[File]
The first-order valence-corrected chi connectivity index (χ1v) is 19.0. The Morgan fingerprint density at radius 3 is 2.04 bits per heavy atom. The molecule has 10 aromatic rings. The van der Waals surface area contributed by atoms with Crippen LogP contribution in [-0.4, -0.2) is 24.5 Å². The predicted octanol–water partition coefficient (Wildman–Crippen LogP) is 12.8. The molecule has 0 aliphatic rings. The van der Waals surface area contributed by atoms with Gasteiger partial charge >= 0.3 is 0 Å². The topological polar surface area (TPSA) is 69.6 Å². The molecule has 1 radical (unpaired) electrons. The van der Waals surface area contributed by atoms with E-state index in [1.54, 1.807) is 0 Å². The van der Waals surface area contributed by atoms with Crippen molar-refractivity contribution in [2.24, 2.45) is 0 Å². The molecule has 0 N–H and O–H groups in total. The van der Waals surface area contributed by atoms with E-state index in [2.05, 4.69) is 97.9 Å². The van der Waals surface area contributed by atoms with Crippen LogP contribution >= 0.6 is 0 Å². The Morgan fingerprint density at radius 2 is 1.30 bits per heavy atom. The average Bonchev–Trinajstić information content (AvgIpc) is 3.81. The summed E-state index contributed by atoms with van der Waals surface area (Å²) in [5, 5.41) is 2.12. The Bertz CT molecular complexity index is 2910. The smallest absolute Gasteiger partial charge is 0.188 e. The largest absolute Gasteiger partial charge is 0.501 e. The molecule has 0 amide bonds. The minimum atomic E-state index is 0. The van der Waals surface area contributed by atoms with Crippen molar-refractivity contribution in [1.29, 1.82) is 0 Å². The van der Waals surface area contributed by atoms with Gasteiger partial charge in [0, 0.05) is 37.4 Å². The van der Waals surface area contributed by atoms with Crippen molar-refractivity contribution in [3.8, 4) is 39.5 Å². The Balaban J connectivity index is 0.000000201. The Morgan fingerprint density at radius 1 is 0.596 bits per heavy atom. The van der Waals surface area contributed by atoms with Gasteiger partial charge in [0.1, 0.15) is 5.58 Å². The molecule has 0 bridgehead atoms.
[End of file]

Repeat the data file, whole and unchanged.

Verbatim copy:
The first-order valence-corrected chi connectivity index (χ1v) is 19.0. The Morgan fingerprint density at radius 3 is 2.04 bits per heavy atom. The molecule has 10 aromatic rings. The van der Waals surface area contributed by atoms with Crippen LogP contribution in [-0.4, -0.2) is 24.5 Å². The predicted octanol–water partition coefficient (Wildman–Crippen LogP) is 12.8. The molecule has 0 aliphatic rings. The van der Waals surface area contributed by atoms with Gasteiger partial charge >= 0.3 is 0 Å². The topological polar surface area (TPSA) is 69.6 Å². The molecule has 1 radical (unpaired) electrons. The van der Waals surface area contributed by atoms with E-state index in [1.54, 1.807) is 0 Å². The van der Waals surface area contributed by atoms with Crippen molar-refractivity contribution in [2.24, 2.45) is 0 Å². The molecule has 0 N–H and O–H groups in total. The van der Waals surface area contributed by atoms with E-state index in [2.05, 4.69) is 97.9 Å². The van der Waals surface area contributed by atoms with Crippen LogP contribution >= 0.6 is 0 Å². The Morgan fingerprint density at radius 2 is 1.30 bits per heavy atom. The average Bonchev–Trinajstić information content (AvgIpc) is 3.81. The summed E-state index contributed by atoms with van der Waals surface area (Å²) in [5, 5.41) is 2.12. The Bertz CT molecular complexity index is 2910. The smallest absolute Gasteiger partial charge is 0.188 e. The largest absolute Gasteiger partial charge is 0.501 e. The molecule has 0 amide bonds. The minimum atomic E-state index is 0. The van der Waals surface area contributed by atoms with Crippen molar-refractivity contribution in [1.29, 1.82) is 0 Å². The van der Waals surface area contributed by atoms with Gasteiger partial charge in [0, 0.05) is 37.4 Å². The van der Waals surface area contributed by atoms with Crippen molar-refractivity contribution in [3.8, 4) is 39.5 Å². The Balaban J connectivity index is 0.000000201. The Morgan fingerprint density at radius 1 is 0.596 bits per heavy atom. The van der Waals surface area contributed by atoms with Gasteiger partial charge in [0.1, 0.15) is 5.58 Å². The molecule has 0 bridgehead atoms.